Plantar Plate Injury is one of the most common causes of pain experienced in the ball of the foot. The plantar plate is a thick ligament structure on the ball of the foot that provides stability to the toe, cushions the foot during weight-bearing activities and helps bring the toe to the floor when standing.

This condition is most often experienced by mature-aged women whose feet tend to roll in. Most people make a full recovery within a few months.

What Causes A Plantar Plate Tear? 

The most common causes of Plantar Plate Injury are:

  • Excessive loads being placed through the forefoot, impacting the plantar plates.
  • Footwear that doesn’t fit properly.
  • A short first metatarsal.
  • A long second or third metatarsal.
  • Imbalances in the foot and biomechanical issues.
  • Untreated pigeon toe.
  • Arthritis of the big toe.
  • Bunions that push on the second toe.
  • Overweight

Plantar Plate Injury Symptoms

Plantar plate injuries often result in ongoing pain and swelling in the ball of the foot that can extend towards the toes. This pain is likely to persist despite changes to footwear and lifestyle adjustments. Other common symptoms of this condition include:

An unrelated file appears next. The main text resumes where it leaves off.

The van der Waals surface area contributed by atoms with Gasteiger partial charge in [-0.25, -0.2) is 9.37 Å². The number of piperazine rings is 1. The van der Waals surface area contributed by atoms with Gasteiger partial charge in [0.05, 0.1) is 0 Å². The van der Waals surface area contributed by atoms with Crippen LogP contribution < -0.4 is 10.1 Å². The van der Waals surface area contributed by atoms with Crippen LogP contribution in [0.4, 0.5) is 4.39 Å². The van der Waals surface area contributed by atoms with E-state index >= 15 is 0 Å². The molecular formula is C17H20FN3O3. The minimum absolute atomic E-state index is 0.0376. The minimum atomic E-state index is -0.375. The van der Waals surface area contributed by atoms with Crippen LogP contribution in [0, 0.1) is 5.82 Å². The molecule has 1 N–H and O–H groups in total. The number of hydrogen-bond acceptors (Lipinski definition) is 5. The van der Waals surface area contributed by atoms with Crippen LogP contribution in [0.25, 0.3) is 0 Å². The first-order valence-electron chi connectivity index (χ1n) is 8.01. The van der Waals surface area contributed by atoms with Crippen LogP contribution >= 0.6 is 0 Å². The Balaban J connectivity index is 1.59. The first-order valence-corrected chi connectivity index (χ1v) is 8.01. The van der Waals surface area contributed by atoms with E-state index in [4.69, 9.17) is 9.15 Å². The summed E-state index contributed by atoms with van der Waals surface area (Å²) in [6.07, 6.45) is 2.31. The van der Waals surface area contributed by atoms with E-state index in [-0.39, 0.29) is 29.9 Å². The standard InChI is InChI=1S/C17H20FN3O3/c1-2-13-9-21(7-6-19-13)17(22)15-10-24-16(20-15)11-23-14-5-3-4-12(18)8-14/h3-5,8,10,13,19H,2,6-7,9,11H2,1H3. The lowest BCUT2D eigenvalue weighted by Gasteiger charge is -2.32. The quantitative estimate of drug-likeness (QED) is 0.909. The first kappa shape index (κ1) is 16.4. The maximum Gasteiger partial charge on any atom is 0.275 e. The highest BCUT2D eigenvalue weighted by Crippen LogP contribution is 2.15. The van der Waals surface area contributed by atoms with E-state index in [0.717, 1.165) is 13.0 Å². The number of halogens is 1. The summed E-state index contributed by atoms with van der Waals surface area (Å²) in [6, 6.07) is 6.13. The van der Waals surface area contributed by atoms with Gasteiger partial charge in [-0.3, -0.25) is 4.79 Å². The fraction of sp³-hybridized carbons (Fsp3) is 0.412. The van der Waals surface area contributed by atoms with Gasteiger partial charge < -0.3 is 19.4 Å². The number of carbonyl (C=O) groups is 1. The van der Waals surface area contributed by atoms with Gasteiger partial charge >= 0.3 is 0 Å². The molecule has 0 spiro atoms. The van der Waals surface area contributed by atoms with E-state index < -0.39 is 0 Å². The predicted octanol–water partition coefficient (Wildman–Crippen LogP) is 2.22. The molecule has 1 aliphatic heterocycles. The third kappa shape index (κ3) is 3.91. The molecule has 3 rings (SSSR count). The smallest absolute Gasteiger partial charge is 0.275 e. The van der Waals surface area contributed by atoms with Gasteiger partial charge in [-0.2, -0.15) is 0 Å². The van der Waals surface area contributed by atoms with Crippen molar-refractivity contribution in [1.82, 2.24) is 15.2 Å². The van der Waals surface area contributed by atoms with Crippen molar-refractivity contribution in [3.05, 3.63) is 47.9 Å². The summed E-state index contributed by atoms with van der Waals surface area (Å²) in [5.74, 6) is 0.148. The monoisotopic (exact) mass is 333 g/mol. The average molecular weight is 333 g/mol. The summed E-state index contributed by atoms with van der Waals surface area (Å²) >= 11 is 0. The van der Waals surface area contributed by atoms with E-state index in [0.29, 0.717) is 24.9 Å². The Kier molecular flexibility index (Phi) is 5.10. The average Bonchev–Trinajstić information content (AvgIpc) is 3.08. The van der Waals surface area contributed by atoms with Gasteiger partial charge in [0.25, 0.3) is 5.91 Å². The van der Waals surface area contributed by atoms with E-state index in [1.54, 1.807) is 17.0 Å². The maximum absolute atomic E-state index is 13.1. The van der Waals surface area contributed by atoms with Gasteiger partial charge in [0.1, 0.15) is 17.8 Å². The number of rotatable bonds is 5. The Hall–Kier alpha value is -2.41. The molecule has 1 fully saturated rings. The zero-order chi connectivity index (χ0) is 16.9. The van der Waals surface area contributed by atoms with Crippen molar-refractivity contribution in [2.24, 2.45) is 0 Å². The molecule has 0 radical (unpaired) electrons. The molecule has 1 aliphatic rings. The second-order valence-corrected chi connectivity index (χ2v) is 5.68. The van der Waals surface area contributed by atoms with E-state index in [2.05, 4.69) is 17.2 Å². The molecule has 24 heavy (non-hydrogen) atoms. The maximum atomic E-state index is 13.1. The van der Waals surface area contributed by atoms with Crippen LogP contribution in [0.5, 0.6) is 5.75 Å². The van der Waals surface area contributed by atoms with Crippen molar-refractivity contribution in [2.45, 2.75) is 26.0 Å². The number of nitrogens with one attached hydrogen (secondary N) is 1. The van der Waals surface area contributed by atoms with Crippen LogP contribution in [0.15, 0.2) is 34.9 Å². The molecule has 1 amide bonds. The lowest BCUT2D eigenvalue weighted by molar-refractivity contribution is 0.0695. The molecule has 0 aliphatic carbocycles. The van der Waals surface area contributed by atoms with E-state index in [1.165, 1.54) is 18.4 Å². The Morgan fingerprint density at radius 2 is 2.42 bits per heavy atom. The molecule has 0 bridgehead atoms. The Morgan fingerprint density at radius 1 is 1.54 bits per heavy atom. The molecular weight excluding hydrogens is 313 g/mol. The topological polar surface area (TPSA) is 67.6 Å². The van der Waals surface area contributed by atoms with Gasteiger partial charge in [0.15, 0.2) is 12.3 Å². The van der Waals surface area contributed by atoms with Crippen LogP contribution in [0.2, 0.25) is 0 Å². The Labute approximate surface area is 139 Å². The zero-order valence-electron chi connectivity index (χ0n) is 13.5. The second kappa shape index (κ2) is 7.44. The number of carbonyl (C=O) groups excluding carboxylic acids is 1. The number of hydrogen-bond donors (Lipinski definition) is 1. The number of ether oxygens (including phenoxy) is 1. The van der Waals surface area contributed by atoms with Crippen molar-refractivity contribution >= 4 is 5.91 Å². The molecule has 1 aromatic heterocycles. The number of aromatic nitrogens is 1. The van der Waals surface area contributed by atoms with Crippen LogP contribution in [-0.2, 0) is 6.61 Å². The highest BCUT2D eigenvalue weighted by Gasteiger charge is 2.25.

• Splaying or clawing of the toes.
  • Swelling and redness impacting the top of the foot.
  • A sensation of ‘walking on the bones of the foot.
  • A second or third toe that seems to be shifting position.
  • A toe not touching the ground when a person is standing.


Your podiatrist will diagnose a Plantar Plate Injury by checking your health history and performing a Biomechanical Assessment during which your movement will be studied. An X-ray, MRI or ultrasound may be recommended.


If a Plantar Plate Injury is not treated adequately, there is a risk the condition can become chronic with a chance of deformity.Dan Everson Podiatry suggests one or more of the following treatments methods:

  •  Rest and ice to reduce swelling and pain.
  • Anti-inflammatory medication.
  • Kinetic Orthotics may be prescribed to relieve some pressure from the strained areas of the feet.
  • Footwear modification to avoid high heels and tight shoes.
  • Surgery is advised in some cases to repair the plantar plate.


Dan Everson Podiatry recommends the following activities to help prevent a Plantar Plate Injury:

  • Kinetic Orthotics can distribute pressure from the problem area.
  • Shoes which offload pressure from the ball of the foot. Your podiatrist can recommend some styles and suppliers to suit your feet.

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